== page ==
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Why you should never trust a pro

A few years ago a friend of mine and I were intent on learning German. We were both taking an adult beginning German class together and were trying to make sense of what the teacher was telling us. As time progressed I began to use CDs in my car to practice the language everyday. I could repeat a lot of the phrases and slowly built up my ability to speak.

From 2007-2009, I had the good fortune of spending three summers in Berlin doing research thanks to a fellowship from the Alexander von Humboldt Foundation. Over time I was able to speak more and more German and my approach of spending lots of time listening and speaking was paying great dividends. My friend, whose wife was from Germany, also spent a significant amount of time in Germany every summer. A few years later, I was finally able to carry out a conversation with his wife in German. But my friend was still struggling. He was slow to pick up words and although working hard seemed to lag behind.

A similar thing has happened to me in another domain. I am a recreational tennis player and enjoy learning more about the game and about how to improve. Recently, I received an email invitation to improve my doubles game. I don’t play doubles a lot but I went a long anyway. I entered my selection by indicating that I had trouble poaching. This is when someone crosses to the other side of the court while at the net and intercepts a ball to end the point quickly. After I entered my response I received my own personalized video tip. Basically, the Bryan Brothers, the most successful doubles team of all time, suggested that I see the ball before it was there. There was no time to react to the ball. So I needed to simply imagine where the ball would be and move to hit the imaginary ball before it was in that place. The video ends by saying that I heard it from the most successful doubles players on the planet. Who could be better at teaching me to poach well?

Suffice it to say that it was not that simple. Sometimes I would imagine where the ball was going and I could get to it. But other times I would miss the ball completely because it did not go where I expected it to go. Like my German-learning friend I seemed to be lagging behind the Bryan Brothers in my poaching ability.

Chess. CC0 via Pixabay.
Chess. CC0 via Pixabay.

The differences between experts and novices has been the topic of discussion for many years. Adriaan de Groot, was the first to test this in the realm of chess. He found that chess experts outperformed less skilled players on tests of memory in real game situations. Follow-up work found that experts also showed different patterns of eye movements. K. Anders Ericsson has extended this seminal work by understanding the factors that play a role in the development of expertise. He has established that it takes roughly 10,000 hours to become an expert. But it is not simple exposure that plays a role. Experts engage in deliberate practice during which they are given feedback about their performance. This feedback helps experts fine-tune their skills over time so that they become automatic.

The role of deliberate practice can explain to some extent the differences between the Bryan Brothers and me. During their childhood, the Bryan Brothers, spent thousands of hours playing with tennis balls. Their father, Wayne Bryan, is a tennis coach and played tennis games with his sons at a very young age. As they grew older, they played doubles together. They probably missed hundreds of balls and made many errors. Now in their 30s the Bryan Brothers are able to literally see the ball before someone hits it. Like the chess experts tested by de Groot, they can anticipate what is going to happen because of a large database of experience.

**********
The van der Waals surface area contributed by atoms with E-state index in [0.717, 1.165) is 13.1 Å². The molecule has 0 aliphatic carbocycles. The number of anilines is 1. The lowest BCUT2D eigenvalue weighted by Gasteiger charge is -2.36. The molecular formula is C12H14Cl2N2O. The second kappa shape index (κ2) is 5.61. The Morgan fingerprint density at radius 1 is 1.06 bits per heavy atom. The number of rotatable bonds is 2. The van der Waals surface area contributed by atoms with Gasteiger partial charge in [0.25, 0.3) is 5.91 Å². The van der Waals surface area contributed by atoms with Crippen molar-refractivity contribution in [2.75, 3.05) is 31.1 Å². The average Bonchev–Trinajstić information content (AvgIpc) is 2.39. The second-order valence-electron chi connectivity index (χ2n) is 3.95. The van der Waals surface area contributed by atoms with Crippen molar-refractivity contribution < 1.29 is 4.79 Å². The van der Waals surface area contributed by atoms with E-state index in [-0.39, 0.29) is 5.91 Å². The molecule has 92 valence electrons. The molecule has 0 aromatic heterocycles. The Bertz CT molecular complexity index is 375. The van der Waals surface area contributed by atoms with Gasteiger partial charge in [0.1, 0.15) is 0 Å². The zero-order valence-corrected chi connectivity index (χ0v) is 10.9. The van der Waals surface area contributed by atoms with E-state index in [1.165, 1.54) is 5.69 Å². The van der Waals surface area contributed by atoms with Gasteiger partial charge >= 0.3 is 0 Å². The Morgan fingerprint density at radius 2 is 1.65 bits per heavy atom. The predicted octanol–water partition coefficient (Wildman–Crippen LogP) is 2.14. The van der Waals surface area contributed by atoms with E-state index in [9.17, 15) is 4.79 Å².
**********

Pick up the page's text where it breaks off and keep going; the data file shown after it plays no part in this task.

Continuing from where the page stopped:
A similar situation exists for my friend and I. When he asked me what he could to improve his language skills, I suggested that he listen to German CDs and just develop his ear for it over time. Eventually, he would learn to anticipate what was coming because of his experience of hearing many sentences.

Suffice it to say that my suggestion did not work so well. The problem was that I had not anticipated the difference between us. Like the Bryan Brothers, I grew up with two parents that had extensive experience with language and language learning. My mother taught English as a foreign language for 30 years in the public school system, has an M.A. in comparative literature, and has written poetry and prose in Spanish and English. My father was a professor of Spanish and Portuguese, learned Arabic in graduate school, and would listen to the Portuguese hour for fun on the radio. As a child I was exposed to five different languages to varying degrees, eventually gaining proficiency in two. At the age of 20 I lived in Brazil during which I gained extensive experience in a third language as an adult.

What I had neglected to account for was all the hours I had spent learning languages in some form. Like the Bryan Brothers I took for granted how much this experience had sharpened my learning abilities. Practicing with a CD in my car had a very different effect on me than it had on my friend.

So the next time a “pro” promises to teach their secrets over the internet in a few weeks, run in the other direction. There is no substitute for the number of hours required to gain expertise in a skill or ability. It doesn’t mean that learning cannot happen over time. But it requires patience and time that a “pro” often neglects to mention.

Headline image credit: Tennis ball. CC0 via Pixabay.

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